As I said, I like working for McDonald’s and I enjoy what I do, but with more and more people standing up against low wage pay, a solution has to be made to find a way to allow these employees to live comfortably without radically changing the demographic of the business.  It is easy to say we should simply pay them more, but the unfortunate outcome of that is that an increase in wages will undoubtedly bring about an increase in costs to the customers, and we all know that won’t go over well.

Every year I look forward to a raise and of course I would be disappointed to say the least if I did not receive one, but if my boss were to say one day I was not going to receive a raise, what options do I have to fight that?  Sure, I could threaten to quit, and given my years of service, that might hold some weight, but not much I’m sure, and for those employees who work for minimum wage, threatening to quit is basically laughable.  The employees have no clout in a fight over wages, and unfortunately, these walkouts they are staging, while drawing attention, will not change much in the short term.  I have learned, there are always people willing to work.  Should one group of employees walk away or quit, others will line up for their job.  It is impossible to unionize these employees, and quite honestly, I don’t think unionization of the fast food industry is a wise idea.  In fact, I am fairly certain that would be a fool proof way to collapse the industry in on itself.  So, where do we go and what do we do?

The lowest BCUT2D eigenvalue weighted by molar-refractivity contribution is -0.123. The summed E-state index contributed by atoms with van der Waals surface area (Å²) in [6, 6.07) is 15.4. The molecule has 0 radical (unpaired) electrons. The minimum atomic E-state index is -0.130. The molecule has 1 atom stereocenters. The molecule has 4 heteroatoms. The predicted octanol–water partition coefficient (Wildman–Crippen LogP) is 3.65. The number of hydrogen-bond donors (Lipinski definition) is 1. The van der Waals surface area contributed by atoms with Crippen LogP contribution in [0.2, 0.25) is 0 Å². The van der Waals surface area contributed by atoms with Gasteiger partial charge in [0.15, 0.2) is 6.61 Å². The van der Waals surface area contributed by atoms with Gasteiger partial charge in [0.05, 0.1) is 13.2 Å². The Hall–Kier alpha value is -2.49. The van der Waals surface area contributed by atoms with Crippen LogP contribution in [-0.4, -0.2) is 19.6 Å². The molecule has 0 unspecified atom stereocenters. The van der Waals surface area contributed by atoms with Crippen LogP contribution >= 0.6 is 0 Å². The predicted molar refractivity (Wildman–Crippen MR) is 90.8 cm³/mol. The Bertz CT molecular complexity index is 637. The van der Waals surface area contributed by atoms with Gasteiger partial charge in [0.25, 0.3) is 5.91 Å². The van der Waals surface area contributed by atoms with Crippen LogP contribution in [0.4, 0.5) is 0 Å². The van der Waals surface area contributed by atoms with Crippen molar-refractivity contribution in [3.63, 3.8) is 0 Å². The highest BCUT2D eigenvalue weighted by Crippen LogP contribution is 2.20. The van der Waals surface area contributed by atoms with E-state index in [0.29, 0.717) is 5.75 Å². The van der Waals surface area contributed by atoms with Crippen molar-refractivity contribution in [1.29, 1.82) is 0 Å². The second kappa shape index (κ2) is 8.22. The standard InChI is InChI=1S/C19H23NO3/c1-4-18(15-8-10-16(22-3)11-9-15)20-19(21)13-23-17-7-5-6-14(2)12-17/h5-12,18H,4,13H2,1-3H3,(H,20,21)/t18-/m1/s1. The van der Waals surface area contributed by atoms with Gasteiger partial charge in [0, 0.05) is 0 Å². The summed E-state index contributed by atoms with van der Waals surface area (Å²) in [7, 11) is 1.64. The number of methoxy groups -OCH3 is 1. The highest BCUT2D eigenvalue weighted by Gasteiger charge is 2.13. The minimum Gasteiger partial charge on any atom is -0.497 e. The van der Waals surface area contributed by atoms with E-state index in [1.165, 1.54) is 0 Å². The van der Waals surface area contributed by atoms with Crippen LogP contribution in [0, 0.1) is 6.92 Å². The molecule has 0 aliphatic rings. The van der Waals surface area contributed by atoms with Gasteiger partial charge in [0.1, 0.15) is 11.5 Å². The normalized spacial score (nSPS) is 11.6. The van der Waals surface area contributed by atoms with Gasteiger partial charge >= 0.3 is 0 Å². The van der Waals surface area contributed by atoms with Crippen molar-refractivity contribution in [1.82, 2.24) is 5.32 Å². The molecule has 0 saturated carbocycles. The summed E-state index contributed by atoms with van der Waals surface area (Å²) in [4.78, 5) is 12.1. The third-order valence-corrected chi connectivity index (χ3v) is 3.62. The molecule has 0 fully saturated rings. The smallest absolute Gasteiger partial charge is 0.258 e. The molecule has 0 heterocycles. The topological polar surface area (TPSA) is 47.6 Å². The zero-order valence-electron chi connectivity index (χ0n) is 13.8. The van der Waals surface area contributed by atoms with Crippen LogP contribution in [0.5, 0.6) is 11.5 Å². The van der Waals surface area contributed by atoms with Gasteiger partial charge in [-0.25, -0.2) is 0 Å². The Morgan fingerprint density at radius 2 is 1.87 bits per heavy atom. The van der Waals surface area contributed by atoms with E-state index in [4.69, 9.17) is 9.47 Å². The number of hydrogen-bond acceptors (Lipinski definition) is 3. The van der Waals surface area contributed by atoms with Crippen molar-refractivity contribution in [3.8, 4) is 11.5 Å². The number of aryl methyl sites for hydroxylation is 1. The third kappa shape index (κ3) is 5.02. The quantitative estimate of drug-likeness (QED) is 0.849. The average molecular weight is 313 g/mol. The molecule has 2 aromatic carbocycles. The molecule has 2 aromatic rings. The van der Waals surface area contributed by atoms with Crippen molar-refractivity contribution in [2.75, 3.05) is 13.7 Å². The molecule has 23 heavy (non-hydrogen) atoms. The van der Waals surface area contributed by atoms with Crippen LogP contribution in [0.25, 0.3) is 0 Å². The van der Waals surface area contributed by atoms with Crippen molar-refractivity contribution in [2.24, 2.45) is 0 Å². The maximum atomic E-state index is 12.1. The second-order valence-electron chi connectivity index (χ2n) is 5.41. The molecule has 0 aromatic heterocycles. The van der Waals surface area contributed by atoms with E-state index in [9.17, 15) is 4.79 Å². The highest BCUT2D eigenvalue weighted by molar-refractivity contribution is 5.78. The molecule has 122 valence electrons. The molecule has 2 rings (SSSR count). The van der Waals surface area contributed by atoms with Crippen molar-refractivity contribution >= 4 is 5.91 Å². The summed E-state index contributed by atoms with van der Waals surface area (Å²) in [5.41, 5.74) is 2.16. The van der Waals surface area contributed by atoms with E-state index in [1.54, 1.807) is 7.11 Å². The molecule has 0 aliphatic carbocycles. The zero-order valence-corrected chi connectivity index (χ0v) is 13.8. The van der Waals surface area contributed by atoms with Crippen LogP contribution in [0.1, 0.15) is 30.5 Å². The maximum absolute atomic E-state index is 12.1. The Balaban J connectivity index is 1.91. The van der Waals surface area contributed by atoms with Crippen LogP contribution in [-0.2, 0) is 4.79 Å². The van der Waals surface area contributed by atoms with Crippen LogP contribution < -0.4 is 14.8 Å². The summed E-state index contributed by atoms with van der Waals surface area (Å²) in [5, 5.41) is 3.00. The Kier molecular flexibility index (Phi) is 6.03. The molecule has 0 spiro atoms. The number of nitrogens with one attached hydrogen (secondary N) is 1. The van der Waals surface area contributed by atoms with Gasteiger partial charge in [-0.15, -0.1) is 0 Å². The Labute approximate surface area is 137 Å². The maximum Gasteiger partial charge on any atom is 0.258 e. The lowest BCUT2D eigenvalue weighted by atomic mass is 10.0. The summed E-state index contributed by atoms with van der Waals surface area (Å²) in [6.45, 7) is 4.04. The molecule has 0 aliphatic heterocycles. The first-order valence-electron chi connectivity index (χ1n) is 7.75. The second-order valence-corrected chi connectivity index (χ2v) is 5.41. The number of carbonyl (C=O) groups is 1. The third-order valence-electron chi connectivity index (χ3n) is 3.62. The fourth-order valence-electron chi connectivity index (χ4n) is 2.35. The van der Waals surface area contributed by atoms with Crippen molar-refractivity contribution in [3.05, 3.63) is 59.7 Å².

As I said, I am in no position to walk away from my job, but thankfully I make enough to survive.  The problem we face is that there is no easy solution.  Owners won’t sacrifice income, and even if they did, it would not solve the problem.  Customers won’t pay more if they don’t feel they have to, and obviously the smart owner will offer better prices to draw the customers in their direction.  In our society, a capitalist society, there has to be wealthy and there has to be poor, there’s no way around it.  You can argue about what is fair and what is right, but in the end, in order for our economy to function, well, sometimes we have to accept how things are.  I’m not saying I agree with it, I am simply saying that I certainly don’t have the answers.  I hope you didn’t read this far thinking I had a solution waiting for you in the end.  Unfortunately, I am just as lost when it comes to answers as the next.  In my heart, I want the women I work with to be able to buy Christmas presents for their children, but I also know a change is not in store for them anytime soon.  And when the time comes, what side of the fence will I find myself on?

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~ by James on December 1, 2012.